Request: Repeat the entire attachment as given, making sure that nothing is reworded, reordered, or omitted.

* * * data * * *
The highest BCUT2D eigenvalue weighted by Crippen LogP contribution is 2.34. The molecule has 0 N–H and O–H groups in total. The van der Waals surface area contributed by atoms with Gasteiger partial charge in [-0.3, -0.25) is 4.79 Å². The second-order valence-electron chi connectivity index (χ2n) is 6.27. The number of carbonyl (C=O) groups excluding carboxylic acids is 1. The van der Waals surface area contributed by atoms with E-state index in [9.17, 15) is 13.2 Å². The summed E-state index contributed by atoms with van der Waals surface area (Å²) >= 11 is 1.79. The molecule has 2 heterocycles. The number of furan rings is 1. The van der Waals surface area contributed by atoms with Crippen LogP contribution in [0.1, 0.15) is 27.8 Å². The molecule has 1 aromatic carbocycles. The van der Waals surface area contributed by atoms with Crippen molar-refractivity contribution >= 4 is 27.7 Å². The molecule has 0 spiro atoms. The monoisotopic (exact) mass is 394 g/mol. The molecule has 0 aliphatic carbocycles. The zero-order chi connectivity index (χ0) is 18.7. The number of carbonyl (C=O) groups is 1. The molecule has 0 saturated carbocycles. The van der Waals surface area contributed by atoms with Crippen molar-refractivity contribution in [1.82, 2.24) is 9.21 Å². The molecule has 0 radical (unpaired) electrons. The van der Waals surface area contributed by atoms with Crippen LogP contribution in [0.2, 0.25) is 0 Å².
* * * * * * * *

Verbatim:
The highest BCUT2D eigenvalue weighted by Crippen LogP contribution is 2.34. The molecule has 0 N–H and O–H groups in total. The van der Waals surface area contributed by atoms with Gasteiger partial charge in [-0.3, -0.25) is 4.79 Å². The second-order valence-electron chi connectivity index (χ2n) is 6.27. The number of carbonyl (C=O) groups excluding carboxylic acids is 1. The van der Waals surface area contributed by atoms with E-state index in [9.17, 15) is 13.2 Å². The summed E-state index contributed by atoms with van der Waals surface area (Å²) >= 11 is 1.79. The molecule has 2 heterocycles. The number of furan rings is 1. The van der Waals surface area contributed by atoms with Crippen LogP contribution in [0.1, 0.15) is 27.8 Å². The molecule has 1 aromatic carbocycles. The van der Waals surface area contributed by atoms with Crippen molar-refractivity contribution >= 4 is 27.7 Å². The molecule has 0 spiro atoms. The monoisotopic (exact) mass is 394 g/mol. The molecule has 0 aliphatic carbocycles. The zero-order chi connectivity index (χ0) is 18.7. The number of carbonyl (C=O) groups is 1. The molecule has 0 saturated carbocycles. The van der Waals surface area contributed by atoms with Crippen molar-refractivity contribution in [1.82, 2.24) is 9.21 Å². The molecule has 0 radical (unpaired) electrons. The van der Waals surface area contributed by atoms with Crippen LogP contribution in [0.2, 0.25) is 0 Å².